Hear from an award-winning Sarawak Indigenous activist leader


“Even though we are up against powerful forces that profit from the destruction of communities and the planet, there are multitudes of people taking steps towards a different future all around the world.” Peter Kallang, Kenyah Community Leader 

Save the date: Join us on Saturday January 14th on Zoom between 11am and noon

On the 14th January we will have the privilege of hearing from Sarawak Indigenous activist leader Peter Kallang. Peter received a  Seacology prize in 2019 for leading a successful Indigenous community grassroots campaign that halted the building of a series of mega-dams in Borneo. The organisation that he leads, SAVE rivers, supports and empowers rural Indigenous communities to protect their lands, rivers and watersheds primarily in the Baram region of Malaysian Borneo. Peter will be telling his story of interconnected global activism and hope, and explaining his new campaign to ‘Stop the Chop’.

You will need to register in advance for this session. After registering, you will receive a confirmation email containing information about joining the meeting. CLICK HERE TO REGISTER

Note: You do not need to register if you have previously registered for one of our ‘Saturday Sessions’.

Why is Stop the Chop needed in Sarawak?

Tropical deforestation is a key component driver of climate change, mass extinction and enforced migration. 80% of the world’s remaining forest biodiversity lies within Indigenous peoples’ territories, and Indigenous and community land store at least 24% of the above-ground carbon in the world’s tropical forests  (IUCN  2019). The aim of Stop the Chop is to stop the certification and export of conflict timber from Sarawak, where only 10% of primary rainforest remains and the land is scarred with logging roads that laid, end to end, would encircle the Earth twice. The campaign supports the historic and ongoing battle by the Sarawak tribal indigenous people against the incursions onto their territories by international logging companies, resulting in the destruction and pollution of remaining forest and riverine homelands, and the subsequent, invasive spread of palm oil and plantation forests, often run by organisations subsidiary to the original logging companies.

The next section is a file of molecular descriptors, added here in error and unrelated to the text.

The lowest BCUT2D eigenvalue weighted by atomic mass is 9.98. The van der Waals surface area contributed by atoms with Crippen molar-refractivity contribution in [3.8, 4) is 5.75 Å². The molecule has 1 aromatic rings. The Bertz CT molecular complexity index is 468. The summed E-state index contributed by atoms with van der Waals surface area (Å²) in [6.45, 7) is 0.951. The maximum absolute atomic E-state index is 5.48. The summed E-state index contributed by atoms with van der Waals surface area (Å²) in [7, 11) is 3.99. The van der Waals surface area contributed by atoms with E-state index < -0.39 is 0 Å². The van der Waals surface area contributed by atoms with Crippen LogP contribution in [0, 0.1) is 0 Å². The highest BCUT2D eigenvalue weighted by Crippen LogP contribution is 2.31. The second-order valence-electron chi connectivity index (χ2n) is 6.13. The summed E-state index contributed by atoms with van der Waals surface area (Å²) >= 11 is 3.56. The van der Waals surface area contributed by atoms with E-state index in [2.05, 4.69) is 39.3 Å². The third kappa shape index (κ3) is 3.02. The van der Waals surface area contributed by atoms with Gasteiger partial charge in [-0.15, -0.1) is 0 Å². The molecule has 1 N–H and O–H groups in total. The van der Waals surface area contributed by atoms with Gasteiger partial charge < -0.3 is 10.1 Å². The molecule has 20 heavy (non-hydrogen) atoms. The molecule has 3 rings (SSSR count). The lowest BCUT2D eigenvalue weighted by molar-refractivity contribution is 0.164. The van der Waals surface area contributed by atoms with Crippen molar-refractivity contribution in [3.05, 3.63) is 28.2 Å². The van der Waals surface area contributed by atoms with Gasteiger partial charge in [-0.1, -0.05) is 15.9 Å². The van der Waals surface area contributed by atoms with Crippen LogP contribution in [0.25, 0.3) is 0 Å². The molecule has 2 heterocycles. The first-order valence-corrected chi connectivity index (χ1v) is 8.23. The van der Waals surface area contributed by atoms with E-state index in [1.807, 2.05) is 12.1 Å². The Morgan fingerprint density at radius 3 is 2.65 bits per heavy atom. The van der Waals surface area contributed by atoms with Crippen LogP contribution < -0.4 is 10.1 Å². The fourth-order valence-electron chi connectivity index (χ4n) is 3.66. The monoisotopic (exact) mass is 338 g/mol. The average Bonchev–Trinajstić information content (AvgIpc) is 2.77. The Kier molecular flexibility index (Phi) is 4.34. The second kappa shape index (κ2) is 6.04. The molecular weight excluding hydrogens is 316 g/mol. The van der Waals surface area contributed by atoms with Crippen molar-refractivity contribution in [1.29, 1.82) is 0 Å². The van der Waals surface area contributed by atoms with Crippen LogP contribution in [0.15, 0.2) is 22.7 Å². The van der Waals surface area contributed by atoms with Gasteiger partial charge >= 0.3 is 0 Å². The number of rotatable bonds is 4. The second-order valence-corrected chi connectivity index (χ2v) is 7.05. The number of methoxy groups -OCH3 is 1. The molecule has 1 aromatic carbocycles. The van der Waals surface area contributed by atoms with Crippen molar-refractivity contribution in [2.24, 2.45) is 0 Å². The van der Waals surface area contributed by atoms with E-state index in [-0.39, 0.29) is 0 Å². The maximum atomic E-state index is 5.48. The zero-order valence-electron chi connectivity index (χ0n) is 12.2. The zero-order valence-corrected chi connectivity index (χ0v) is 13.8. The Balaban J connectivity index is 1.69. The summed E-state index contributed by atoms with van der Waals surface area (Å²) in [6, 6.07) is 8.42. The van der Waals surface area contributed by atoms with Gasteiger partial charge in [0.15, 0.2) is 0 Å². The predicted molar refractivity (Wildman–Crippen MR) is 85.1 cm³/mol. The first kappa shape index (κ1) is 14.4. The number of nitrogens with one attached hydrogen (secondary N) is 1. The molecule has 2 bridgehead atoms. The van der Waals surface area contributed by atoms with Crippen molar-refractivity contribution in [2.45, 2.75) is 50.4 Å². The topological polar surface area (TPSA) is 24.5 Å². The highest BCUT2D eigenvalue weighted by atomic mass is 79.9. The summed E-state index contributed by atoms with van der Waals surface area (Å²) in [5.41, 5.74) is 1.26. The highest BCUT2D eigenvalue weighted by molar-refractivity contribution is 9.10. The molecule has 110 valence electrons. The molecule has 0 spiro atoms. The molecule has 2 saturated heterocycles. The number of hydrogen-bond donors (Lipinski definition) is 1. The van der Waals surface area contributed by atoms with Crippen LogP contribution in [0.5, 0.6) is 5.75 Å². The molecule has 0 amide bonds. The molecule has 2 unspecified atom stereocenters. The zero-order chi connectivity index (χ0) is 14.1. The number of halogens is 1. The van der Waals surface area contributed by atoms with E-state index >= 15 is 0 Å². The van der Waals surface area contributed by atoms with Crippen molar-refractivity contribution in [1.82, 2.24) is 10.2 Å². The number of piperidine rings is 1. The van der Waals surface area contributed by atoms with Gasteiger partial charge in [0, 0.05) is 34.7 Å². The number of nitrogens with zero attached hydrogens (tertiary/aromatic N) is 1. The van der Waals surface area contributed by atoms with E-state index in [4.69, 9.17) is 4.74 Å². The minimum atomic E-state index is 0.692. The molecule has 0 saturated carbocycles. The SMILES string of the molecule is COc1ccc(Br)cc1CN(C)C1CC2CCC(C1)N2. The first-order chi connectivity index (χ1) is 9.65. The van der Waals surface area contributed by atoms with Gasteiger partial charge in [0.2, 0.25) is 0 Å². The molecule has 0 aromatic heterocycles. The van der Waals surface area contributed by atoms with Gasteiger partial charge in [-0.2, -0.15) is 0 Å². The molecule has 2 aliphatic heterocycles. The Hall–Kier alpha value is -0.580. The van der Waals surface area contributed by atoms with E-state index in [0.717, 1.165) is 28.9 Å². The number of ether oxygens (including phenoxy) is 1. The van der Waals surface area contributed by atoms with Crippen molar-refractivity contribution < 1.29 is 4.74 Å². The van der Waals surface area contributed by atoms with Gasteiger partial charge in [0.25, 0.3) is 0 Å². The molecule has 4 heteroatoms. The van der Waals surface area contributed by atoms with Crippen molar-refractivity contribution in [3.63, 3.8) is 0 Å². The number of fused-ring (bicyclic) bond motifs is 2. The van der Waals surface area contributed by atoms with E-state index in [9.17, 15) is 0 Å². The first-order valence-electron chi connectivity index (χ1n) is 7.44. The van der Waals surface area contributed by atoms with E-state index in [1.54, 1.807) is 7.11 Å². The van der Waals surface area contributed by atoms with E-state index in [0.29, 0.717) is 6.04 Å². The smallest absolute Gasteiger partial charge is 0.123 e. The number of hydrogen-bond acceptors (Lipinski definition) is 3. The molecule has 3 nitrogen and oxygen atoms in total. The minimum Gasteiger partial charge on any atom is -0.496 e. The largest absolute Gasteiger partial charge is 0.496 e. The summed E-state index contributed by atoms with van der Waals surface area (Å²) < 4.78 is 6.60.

In an example of corporate power, SAVE rivers is not currently able to work directly on Stop the Chop after being issued with a defamation lawsuit by the Samling Group (a Malaysian timber giant) in 2021. Over 100 international organisations have acknowledged that the lawsuit is a SLAPP (a Strategic litigation against Public Participation) and have signed a letter urging the company to drop the suit. 

How does this connect with us in the UK?

What affects Sarawak affects the rest of the world, including the UK. And what the UK imports affects the rest of the world, including Sarawak. In 2020, 11% of the UK’s palm oil came from Malaysia. In 2017, 3% of hardwood and 7% of plywood imported into the UK came from Malaysia. What proportions of these raw imports are ‘sustainable’ is impossible to tell. Given Malaysia’s current record of poor governance, it is likely that little of it can be said to be truly sustainable, especially given that the certification bodies, the Programme for Forest Certification and the Forest Stewardship Council now regularly greenlight the conversion of high value primary forest and neglect the violation of traditional and human rights in the export countries.

Stop the Chop UK is an emergent solidarity campaign working on awareness raising and mobilisation of concerned citizens and building partnerships with organisations to hold the UK to account according to the governments’ own Global Resource Initiative, which purports to clean up the UK’s global supply chains. It’s mission is to eradicate the sale of conflict timber, from Sarawak and beyond, in the UK market. It is being developed in the UK with the support of the Bruno Manser Fund, a Swiss organisation committed to protecting the rights of indigenous peoples, predominantly in Sarawak.

You will need to register in advance for this session. After registering, you will receive a confirmation email containing information about joining the meeting. CLICK HERE TO REGISTER

Note: You do not need to register if you have previously registered for one of our ‘Saturday Sessions’.